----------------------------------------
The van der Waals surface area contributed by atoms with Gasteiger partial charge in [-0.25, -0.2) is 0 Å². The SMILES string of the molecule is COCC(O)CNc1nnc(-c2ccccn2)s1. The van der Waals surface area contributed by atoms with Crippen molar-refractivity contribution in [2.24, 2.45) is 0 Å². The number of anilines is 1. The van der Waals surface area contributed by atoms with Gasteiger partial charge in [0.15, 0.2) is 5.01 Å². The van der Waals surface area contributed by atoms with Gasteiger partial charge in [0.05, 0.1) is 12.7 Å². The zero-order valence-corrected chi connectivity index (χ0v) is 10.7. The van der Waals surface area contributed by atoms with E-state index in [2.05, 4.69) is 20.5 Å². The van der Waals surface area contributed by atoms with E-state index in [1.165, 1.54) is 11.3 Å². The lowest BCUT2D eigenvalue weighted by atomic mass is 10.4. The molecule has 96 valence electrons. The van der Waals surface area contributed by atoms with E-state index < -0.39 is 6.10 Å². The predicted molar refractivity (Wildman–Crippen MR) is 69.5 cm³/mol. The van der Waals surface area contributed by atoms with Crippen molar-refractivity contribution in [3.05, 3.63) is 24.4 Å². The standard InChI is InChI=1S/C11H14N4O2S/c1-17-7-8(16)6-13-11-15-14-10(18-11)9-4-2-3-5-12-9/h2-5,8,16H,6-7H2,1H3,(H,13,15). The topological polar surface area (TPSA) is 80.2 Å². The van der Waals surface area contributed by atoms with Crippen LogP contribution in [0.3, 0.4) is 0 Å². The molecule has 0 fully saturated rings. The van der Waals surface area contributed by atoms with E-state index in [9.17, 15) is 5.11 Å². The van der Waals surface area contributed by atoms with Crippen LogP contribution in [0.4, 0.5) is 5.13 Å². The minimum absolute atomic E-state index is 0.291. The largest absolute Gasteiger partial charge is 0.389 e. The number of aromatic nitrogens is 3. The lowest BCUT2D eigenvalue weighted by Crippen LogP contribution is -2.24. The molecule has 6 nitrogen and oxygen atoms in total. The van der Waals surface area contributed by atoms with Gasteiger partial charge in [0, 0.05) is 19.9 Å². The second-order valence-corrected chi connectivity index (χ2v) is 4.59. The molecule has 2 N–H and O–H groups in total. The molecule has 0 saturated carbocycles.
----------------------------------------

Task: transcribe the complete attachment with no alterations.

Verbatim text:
The van der Waals surface area contributed by atoms with Gasteiger partial charge in [-0.25, -0.2) is 0 Å². The SMILES string of the molecule is COCC(O)CNc1nnc(-c2ccccn2)s1. The van der Waals surface area contributed by atoms with Crippen molar-refractivity contribution in [2.24, 2.45) is 0 Å². The number of anilines is 1. The van der Waals surface area contributed by atoms with Gasteiger partial charge in [0.15, 0.2) is 5.01 Å². The van der Waals surface area contributed by atoms with Gasteiger partial charge in [0.05, 0.1) is 12.7 Å². The zero-order valence-corrected chi connectivity index (χ0v) is 10.7. The van der Waals surface area contributed by atoms with E-state index in [2.05, 4.69) is 20.5 Å². The van der Waals surface area contributed by atoms with E-state index in [1.165, 1.54) is 11.3 Å². The lowest BCUT2D eigenvalue weighted by atomic mass is 10.4. The molecule has 96 valence electrons. The van der Waals surface area contributed by atoms with E-state index < -0.39 is 6.10 Å². The predicted molar refractivity (Wildman–Crippen MR) is 69.5 cm³/mol. The van der Waals surface area contributed by atoms with Crippen molar-refractivity contribution in [3.05, 3.63) is 24.4 Å². The standard InChI is InChI=1S/C11H14N4O2S/c1-17-7-8(16)6-13-11-15-14-10(18-11)9-4-2-3-5-12-9/h2-5,8,16H,6-7H2,1H3,(H,13,15). The topological polar surface area (TPSA) is 80.2 Å². The van der Waals surface area contributed by atoms with Crippen LogP contribution in [0.3, 0.4) is 0 Å². The molecule has 0 fully saturated rings. The van der Waals surface area contributed by atoms with E-state index in [9.17, 15) is 5.11 Å². The van der Waals surface area contributed by atoms with Crippen LogP contribution in [0.4, 0.5) is 5.13 Å². The minimum absolute atomic E-state index is 0.291. The largest absolute Gasteiger partial charge is 0.389 e. The number of aromatic nitrogens is 3. The lowest BCUT2D eigenvalue weighted by Crippen LogP contribution is -2.24. The molecule has 6 nitrogen and oxygen atoms in total. The van der Waals surface area contributed by atoms with Gasteiger partial charge in [0, 0.05) is 19.9 Å². The second-order valence-corrected chi connectivity index (χ2v) is 4.59. The molecule has 2 N–H and O–H groups in total. The molecule has 0 saturated carbocycles.